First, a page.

We cannot observe the supernatural, so the only way we could reach the supernatural explanation would be to eliminate all natural explanations. But we can never know that we have eliminated all possibilities. Even if a supernatural explanation is correct, we can never reach it.
"... facts by themselves are essentially meaningless - they all need to be interpreted within a particular philosophical framework."  That is the essential point here. This Talk Origins response is shaped and crafted by that same philosophy of naturalism, i.e., they will only consider the supernatural when the natural has run its course, and it never will or at least they'll never see that it has because there's always a chance, in their worldview, that there will be a natural explanation. They are in essence saying, since we don't know, we'll trust nature. They are doing anything they can to avoid the supernatural, even, according to their own admission, if it is true.
To see how philosophical frameworks affect what you will accept, look at this example:
There are fossils in the ground. How did they get there? Now what is going to be your starting assumption? If you starting assumption is naturalism and uniformitarianism you are going to come up with some ideas about local floods, a couple of mysterious mass extinctions, but generally a long history of the earth. If your starting assumption is going to be the Bible, then a global flood would do a lot, and then some may come about by local floods. Both starting assumptions are untestable, but if you are the side of scripture, you didn't have to eliminate all of the natural explanations. They was already a biblical, non-naturalistic framework that allowed for the observable phenomenon. You could do tests to find out how a flood of that proportion and of that description could have affected the landscape through investigations of events like Mt. St Helens and experiments into hydro-thermal water and how it can create some rock layers.
Here's another example:
There is a diversity of complex animals. How did they get there? What is going to be your starting assumption? You could start with naturalism and think that either life is eternal and so are living creatures, but there is no natural law that points to eternity, everything has a beginning and later on dies. So maybe it would be a theory of evolution starting from a single celled organism and diverging to all life now. Or you could start from theism or the Bible, and see that the animals are complex, and show a similar but more advanced complexity to intelligently made things, and also the observed limits in types of animals and think there was some original blueprint [hence possibly supernatural intelligence] for all life, seeing the similarities, and also for each set or group or kind of animal that diverged within that group.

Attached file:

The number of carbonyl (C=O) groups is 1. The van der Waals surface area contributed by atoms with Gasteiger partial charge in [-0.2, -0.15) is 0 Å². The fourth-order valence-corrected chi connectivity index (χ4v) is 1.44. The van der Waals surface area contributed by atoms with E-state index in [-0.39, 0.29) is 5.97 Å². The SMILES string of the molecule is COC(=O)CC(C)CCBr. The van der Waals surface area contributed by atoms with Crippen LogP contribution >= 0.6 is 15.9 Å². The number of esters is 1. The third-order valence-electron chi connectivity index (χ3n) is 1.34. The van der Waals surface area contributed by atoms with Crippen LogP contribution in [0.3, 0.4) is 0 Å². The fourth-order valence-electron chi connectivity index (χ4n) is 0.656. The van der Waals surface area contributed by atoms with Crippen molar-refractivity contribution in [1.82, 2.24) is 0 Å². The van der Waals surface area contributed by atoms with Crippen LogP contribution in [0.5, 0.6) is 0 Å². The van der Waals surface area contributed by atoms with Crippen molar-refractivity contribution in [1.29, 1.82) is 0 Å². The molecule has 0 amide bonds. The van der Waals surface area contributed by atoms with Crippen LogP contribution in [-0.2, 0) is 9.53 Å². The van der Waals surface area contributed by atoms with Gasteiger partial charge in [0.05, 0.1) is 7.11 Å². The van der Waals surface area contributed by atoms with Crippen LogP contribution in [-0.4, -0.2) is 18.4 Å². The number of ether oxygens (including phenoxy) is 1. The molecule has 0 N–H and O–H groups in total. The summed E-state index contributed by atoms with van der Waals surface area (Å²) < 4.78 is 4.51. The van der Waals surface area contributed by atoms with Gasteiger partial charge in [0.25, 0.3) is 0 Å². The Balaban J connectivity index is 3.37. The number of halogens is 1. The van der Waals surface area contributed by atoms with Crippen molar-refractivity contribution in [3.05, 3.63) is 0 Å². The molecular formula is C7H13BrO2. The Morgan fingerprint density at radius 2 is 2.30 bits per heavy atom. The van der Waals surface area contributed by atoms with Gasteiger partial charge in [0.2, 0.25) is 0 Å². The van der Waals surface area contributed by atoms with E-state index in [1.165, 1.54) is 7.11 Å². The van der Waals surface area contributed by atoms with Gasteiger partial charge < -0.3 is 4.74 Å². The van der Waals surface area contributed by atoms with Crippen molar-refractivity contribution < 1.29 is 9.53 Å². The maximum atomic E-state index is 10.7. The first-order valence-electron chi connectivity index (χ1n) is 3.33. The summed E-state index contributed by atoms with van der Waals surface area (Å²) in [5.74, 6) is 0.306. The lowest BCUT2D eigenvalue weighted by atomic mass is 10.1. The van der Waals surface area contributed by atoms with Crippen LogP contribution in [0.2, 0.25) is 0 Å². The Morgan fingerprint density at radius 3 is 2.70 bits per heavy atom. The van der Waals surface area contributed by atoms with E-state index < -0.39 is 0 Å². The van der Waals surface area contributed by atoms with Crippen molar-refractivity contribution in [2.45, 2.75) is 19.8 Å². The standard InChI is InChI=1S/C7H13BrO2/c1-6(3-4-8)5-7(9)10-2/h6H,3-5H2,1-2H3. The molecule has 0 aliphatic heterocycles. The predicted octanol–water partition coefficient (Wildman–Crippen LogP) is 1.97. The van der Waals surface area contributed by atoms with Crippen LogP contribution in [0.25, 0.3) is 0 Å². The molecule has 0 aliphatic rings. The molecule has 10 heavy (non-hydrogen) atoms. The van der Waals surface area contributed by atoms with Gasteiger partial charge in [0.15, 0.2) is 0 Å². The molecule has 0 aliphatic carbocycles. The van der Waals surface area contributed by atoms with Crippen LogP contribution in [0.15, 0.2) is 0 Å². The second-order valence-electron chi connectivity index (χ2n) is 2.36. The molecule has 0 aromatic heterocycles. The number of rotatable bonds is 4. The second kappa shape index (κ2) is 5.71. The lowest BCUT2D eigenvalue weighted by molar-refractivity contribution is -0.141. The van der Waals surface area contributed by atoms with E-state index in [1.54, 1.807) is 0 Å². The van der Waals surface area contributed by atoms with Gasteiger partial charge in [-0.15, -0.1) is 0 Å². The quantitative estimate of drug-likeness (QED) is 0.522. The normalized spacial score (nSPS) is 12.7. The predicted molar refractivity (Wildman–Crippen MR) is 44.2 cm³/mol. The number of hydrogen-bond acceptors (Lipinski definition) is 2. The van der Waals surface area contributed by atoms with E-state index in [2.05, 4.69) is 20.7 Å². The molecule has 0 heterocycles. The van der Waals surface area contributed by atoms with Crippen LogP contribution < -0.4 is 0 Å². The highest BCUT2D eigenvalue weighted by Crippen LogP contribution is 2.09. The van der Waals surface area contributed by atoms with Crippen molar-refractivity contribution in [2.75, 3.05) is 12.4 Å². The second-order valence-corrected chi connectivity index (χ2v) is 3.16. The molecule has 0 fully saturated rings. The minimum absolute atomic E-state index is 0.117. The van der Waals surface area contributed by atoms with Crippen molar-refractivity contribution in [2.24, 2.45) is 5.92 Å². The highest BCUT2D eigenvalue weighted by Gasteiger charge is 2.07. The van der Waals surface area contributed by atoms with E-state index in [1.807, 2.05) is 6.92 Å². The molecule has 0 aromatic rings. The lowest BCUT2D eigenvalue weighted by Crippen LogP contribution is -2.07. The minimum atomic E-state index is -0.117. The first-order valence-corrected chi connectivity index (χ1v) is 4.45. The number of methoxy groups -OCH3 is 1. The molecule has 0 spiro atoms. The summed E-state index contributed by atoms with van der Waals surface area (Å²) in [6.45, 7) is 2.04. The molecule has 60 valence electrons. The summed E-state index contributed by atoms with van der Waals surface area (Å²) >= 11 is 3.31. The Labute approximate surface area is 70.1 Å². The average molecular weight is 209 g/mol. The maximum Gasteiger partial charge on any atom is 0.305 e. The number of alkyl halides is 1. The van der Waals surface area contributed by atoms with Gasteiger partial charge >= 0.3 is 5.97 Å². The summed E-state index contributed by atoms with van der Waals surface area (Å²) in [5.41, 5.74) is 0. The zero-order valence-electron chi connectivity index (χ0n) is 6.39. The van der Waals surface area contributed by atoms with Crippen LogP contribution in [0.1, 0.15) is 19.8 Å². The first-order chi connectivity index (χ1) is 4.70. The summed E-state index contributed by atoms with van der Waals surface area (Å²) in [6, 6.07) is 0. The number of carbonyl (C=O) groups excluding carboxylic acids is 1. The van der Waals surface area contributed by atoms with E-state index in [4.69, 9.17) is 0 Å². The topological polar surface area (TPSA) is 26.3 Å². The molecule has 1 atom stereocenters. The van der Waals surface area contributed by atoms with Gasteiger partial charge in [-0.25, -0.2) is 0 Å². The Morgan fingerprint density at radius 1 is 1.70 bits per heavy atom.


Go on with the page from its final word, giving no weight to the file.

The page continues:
So to sum it all up in a phrase: philosophical frameworks affect what you will accept.
So no, you don't have to eliminate all naturalistic explanations before you start to think of the supernatural. You simply have to choose what framework you are going to work from and do scientific tests within that framework to see how well it holds together. In a lot of ways the framework that at least allows for supernatural explanations while including natural explanations makes more sense and accounts for not only complex systems but the histories of nations and groups that claimed to observe supernatural events.
It is because we don't have all the knowledge why we have to choose a framework, a preconceptual worldview, and you don't have to wait for all the natural explanations to pass by before you go to supernaturalism, because the other way is more open and incorporates the natural laws and the observed world, and the possibility of divine intervention, without the arrogant assumption that everything has to be natural.
We may not be able to scientifically observe the supernatural, as we do other living creatures. But we can test the records that claims that the supernatural did act and work in the natural with what we can see, and see the consequence of such actions. We can use it as a framework to understand the world and do science in it. But people have claimed to see the supernatural, so it is not the case that we cannot observe the supernatural! It is just that we cannot pin it down like other living creatures and observe their composition and habitat. But as I said before, we can observe possible consequences of divine acts, through science and logic.
Also, we may not be able to scientifically observe the supernatural, but there is a lot of the evolution theory that cannot be observed, yet is to be taken as truth. So if the problem is observation, evolutionists have problems too.